In a Memorandum Opinion filed with the court's denial of a motion for a new trial the court referred to the sudden emergency doctrine as a corollary to that of the last clear chance

13

WASHINGTON, Circuit Judge.

14

This is the case of a pedestrian who attempted to cross a heavily traveled street in the middle of the block, and was caught in the midst of traffic. The judge, in view of all the evidence, properly gave him the benefit of the "last clear chance" doctrine. But the instruction given was beclouded by the judge's mention of "sudden emergency," in words taken from Dean v. Century Motors, Inc., 1946, 81 U.S.App.D.C. 9, 154 F.2d 201. That was a case in which "last clear chance" did not apply. Here, where an instruction on "last clear chance" was appropriate, the court's mention of "sudden emergency" may well have produced confusion in the minds of the jurors. It may have led them to the mistaken view that any sudden emergency — and most automobile accidents are regarded by the participants as emergencies — would cancel the necessity that the defendant do what he reasonably can in the circumstances to avoid injuring the plaintiff.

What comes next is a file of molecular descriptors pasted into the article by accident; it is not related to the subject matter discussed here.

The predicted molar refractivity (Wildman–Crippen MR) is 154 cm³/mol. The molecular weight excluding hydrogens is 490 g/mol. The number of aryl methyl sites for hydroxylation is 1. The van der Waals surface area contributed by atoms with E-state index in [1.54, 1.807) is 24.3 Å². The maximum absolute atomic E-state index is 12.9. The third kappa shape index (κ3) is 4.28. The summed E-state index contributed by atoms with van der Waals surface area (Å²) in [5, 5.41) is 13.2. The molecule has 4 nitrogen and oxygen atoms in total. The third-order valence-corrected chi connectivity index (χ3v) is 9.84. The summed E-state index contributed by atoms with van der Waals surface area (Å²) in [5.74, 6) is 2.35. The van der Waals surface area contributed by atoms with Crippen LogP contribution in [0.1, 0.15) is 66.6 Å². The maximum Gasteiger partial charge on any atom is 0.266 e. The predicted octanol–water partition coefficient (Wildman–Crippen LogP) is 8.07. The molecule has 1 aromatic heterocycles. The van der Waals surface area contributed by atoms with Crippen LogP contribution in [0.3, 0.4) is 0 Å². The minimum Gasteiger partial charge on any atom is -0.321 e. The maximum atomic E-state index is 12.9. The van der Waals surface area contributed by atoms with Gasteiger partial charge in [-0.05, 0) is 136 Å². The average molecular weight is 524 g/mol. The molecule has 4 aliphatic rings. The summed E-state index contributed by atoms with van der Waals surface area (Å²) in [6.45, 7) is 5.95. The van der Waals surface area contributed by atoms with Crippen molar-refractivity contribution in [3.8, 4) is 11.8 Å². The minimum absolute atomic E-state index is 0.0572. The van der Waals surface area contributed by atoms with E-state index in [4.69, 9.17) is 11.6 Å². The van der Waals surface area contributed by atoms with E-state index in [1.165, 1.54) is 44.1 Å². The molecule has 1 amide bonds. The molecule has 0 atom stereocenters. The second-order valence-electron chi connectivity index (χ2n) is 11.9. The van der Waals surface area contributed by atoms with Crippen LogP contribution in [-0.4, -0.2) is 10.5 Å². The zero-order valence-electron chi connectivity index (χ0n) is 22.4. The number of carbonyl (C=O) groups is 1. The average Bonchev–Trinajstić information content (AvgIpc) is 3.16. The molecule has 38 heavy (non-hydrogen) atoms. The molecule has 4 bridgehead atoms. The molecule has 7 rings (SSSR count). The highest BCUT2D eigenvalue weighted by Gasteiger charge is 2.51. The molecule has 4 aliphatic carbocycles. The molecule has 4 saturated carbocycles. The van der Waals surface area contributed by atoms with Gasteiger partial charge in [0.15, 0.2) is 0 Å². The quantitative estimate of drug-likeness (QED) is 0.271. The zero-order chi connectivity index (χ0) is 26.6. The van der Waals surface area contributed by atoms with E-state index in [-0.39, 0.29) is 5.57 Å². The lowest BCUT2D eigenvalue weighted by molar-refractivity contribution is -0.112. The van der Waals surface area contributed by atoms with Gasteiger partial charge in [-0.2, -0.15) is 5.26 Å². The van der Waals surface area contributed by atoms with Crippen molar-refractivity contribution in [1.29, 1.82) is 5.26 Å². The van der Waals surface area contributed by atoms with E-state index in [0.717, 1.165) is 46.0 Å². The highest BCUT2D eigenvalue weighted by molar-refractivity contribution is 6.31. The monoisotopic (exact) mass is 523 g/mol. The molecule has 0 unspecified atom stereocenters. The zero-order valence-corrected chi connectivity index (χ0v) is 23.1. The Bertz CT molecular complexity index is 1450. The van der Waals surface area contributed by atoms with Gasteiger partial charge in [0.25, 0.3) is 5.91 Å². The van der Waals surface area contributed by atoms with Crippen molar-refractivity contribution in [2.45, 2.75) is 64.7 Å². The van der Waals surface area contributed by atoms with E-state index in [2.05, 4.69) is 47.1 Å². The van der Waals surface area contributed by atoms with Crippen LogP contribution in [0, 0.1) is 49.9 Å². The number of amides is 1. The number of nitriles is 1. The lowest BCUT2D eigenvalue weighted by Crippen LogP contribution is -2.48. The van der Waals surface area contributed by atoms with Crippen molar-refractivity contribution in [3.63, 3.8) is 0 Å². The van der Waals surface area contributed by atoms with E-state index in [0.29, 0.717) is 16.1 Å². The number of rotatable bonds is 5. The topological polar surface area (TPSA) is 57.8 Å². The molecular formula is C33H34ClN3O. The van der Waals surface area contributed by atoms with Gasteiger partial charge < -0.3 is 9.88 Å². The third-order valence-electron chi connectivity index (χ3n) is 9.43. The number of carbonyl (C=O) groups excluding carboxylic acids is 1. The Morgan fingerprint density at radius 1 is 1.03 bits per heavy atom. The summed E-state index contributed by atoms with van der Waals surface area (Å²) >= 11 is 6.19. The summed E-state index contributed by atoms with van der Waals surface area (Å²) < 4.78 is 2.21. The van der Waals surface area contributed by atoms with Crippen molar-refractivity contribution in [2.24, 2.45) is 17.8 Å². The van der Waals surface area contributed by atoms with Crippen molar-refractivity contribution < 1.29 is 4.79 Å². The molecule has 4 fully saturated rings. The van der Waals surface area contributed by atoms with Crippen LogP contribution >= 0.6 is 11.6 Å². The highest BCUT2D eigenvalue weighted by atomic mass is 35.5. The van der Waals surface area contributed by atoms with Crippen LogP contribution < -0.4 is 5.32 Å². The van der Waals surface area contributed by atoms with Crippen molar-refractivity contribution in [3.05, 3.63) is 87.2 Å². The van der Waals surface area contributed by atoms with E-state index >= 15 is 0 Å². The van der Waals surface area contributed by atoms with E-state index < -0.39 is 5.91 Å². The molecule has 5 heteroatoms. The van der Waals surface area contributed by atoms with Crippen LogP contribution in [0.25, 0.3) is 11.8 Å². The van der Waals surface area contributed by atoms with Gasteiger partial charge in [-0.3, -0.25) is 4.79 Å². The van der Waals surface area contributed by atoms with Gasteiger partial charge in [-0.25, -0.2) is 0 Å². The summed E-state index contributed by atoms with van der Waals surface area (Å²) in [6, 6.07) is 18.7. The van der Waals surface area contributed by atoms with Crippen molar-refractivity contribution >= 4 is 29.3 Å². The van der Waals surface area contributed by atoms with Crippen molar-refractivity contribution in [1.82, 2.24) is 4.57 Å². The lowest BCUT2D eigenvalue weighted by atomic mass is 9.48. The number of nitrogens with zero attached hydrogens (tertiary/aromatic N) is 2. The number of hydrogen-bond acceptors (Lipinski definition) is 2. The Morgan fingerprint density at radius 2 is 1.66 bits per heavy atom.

15

"Emergency," in my view, is in the present context a misleading term, bound to give rise to futile controversy as to which party "caused" the emergency. The last clear chance doctrine presupposes that both parties have been guilty of some negligence: the problem is whether or not the defendant had the final chance to avoid injuring the plaintiff. The solution of that problem is not assisted by talking in terms of an emergency.

16

WILBUR K. MILLER, Circuit Judge (dissenting).

17

In Dean v. Century Motors, Inc., 1946, 81 U.S.App.D.C. 9, 154 F.2d 201, we said:

18

"* * * The doctrine [of last clear chance] presupposes a perilous situation created or existing through the negligence of both the plaintiff and the defendant, but assumes that there was a time after such negligence had occurred when the defendant could, and the plaintiff could not, by the use of means available, avoid the accident. It is not applicable if the emergency is so sudden that there is no time to avoid the collision, for the defendant is not required to act instantaneously." (Emphasis supplied.)

19

In this case the trial judge said, inter alia, in his charge to the jury:

20

"The doctrine of last clear chance presupposes a perilous situation created or existing through the negligence of both plaintiff and the defendant, but assumes there was a time when the defendant could and plaintiff could not, by means available, avoid the accident.

21